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Cisco Not Done With Social Spending

Cisco Systems' social media spending spree isn't over yet. The company this week said it bought select assets of privately held Utah Street Networks, the operator of the social networking site Tribe.net and is on the lookout for more.

The proprietary software infrastructure that Utah Street Networks uses to create and maintain online communities on the Tribe.net Web site is what Cisco specifically wanted, so the deal does not include Tribe.net, which will remain independent. Financial terms of the deal were not disclosed.

Cisco  will integrate its software purchase into the Cisco Media Solutions Group (CMSG) in its effort to offer infrastructural solutions that will help customers deliver more compelling content experiences for their own end-users, Eric Chan, the group's strategy and marketing director, told internetnews.com.

Joining Utah Street in the CMSG will be technology that Cisco acquired in its February acquisition of social networking firm Five Across. The technology, Connect Community Builder, is a white-label platform that allows companies to augment their Web sites with communities and user-generated content, such as audio-, video- and photo-sharing, blogs, podcasts and profiles.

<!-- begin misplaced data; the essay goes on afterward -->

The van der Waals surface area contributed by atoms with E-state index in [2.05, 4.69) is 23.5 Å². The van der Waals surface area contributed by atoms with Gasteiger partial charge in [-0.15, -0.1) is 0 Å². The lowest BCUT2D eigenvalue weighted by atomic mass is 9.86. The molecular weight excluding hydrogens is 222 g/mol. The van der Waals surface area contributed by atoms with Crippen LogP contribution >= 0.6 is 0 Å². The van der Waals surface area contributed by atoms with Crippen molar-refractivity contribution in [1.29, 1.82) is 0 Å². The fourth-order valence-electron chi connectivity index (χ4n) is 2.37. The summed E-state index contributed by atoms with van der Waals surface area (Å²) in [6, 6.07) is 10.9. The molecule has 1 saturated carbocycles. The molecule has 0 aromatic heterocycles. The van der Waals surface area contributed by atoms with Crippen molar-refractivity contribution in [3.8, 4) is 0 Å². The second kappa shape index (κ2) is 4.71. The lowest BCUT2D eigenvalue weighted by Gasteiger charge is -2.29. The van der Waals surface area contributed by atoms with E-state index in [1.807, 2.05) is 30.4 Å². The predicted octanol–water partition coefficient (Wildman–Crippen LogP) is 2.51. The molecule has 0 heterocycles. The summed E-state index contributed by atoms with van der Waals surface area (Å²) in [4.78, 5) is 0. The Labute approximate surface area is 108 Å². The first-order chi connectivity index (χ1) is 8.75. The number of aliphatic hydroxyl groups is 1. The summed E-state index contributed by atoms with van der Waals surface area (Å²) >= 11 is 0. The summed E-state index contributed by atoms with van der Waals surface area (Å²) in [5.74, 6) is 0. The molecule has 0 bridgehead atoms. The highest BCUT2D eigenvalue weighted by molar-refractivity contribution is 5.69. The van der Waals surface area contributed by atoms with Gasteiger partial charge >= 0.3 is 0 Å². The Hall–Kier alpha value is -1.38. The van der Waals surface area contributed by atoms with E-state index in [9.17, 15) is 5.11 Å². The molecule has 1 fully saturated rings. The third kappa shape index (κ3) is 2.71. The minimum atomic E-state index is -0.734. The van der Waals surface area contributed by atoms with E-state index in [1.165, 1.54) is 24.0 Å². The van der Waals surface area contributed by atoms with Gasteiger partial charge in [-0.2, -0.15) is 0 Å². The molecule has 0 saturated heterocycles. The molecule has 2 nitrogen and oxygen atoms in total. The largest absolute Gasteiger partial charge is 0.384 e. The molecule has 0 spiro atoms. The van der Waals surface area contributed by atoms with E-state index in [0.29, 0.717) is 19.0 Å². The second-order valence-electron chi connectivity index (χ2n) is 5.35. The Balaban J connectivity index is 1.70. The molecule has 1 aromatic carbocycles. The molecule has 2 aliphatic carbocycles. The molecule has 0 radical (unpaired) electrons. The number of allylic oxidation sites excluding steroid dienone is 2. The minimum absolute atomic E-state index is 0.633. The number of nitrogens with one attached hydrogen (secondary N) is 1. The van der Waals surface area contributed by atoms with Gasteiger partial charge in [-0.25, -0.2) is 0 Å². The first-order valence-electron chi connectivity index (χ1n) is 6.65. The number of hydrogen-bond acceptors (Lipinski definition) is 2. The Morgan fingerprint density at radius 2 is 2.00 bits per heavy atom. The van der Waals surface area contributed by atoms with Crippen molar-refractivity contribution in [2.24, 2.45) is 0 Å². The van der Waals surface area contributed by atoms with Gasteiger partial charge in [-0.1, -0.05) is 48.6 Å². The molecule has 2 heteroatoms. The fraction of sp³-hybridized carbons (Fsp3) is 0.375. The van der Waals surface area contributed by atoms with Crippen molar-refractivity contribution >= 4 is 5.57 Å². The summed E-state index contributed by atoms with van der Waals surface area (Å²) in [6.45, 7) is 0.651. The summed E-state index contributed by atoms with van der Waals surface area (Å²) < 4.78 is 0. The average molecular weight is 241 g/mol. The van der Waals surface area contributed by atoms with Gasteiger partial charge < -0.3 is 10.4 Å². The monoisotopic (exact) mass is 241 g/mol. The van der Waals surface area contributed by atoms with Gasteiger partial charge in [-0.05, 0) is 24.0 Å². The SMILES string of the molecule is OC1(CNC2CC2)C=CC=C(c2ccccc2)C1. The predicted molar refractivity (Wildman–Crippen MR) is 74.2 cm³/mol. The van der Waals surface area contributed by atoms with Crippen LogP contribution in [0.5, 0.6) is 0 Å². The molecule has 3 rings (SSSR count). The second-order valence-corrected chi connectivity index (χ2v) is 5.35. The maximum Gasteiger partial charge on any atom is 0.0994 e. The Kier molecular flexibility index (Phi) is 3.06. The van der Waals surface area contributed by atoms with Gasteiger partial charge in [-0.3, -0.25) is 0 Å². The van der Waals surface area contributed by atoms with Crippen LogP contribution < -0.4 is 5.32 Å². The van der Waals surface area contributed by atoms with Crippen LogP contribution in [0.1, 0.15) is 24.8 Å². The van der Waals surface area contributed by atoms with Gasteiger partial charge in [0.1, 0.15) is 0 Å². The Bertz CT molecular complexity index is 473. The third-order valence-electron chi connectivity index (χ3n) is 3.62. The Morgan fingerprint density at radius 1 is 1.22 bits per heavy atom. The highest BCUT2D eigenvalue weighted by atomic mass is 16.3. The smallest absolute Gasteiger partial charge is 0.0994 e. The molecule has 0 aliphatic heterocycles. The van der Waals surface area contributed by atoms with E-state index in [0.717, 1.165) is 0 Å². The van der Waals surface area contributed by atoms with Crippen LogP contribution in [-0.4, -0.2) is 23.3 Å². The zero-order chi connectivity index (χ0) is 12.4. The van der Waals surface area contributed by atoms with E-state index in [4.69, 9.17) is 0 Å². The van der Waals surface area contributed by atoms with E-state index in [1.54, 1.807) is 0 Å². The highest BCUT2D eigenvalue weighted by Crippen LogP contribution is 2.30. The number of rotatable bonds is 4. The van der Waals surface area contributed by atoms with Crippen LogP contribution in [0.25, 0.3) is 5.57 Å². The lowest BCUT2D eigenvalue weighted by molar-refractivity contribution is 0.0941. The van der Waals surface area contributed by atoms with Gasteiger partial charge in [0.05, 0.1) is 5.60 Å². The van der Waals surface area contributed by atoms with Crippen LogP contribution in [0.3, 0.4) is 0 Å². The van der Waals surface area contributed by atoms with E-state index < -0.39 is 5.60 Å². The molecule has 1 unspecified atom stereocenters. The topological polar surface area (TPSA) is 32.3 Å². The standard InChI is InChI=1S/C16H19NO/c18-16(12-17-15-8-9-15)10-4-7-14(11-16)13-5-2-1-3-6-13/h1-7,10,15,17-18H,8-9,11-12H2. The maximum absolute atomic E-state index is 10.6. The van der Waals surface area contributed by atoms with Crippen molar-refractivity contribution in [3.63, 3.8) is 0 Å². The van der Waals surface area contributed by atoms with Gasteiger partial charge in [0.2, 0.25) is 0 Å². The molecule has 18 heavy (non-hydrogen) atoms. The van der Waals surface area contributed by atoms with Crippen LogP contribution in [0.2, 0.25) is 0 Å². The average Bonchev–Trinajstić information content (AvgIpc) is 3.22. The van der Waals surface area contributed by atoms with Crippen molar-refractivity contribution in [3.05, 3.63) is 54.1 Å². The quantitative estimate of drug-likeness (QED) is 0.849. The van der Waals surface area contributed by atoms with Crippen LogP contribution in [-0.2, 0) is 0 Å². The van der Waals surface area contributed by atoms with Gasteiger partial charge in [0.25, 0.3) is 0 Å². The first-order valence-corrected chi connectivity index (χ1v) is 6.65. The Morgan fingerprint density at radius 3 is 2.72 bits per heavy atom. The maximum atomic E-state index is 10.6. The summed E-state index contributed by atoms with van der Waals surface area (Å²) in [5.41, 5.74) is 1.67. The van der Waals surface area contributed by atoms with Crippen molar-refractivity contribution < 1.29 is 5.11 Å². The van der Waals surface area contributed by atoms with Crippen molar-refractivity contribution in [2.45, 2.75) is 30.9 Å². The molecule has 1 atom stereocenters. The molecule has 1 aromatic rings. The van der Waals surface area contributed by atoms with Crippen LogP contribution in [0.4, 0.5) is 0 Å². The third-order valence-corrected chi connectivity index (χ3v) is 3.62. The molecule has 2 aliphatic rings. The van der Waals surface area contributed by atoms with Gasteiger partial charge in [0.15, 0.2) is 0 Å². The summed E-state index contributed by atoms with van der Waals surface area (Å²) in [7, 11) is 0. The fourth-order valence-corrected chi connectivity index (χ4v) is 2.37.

John Noh, a Cisco spokesman, told internetnews.com that the company plans to follow up its recent acquisitions with additional "Web. 2.0" technologies to help push the "consumerization of the enterprise." But, he added, CMSG's next acquisitions might involve social media technology other than social networking.

However, Chan said it was hard to ignore the impact social media sites such as YouTube, MySpace and Facebook were having on the consumer space. Now, the group is convinced the same Web 2.0 technology behind those properties can help Cisco's customers get to know their own customers even better.

For example, Chan said a company such as Mattel could more easily learn what kind of new Barbie dolls to sell if it developed a social network for its customers. He said observing their behavior online would be more effective than any surveys or focus groups.

Chan said the success of chat, IM, VoIP and video in the enterprise space only fuels CMSG's optimism.

Optimism that has Cisco making plans to get its wallet out.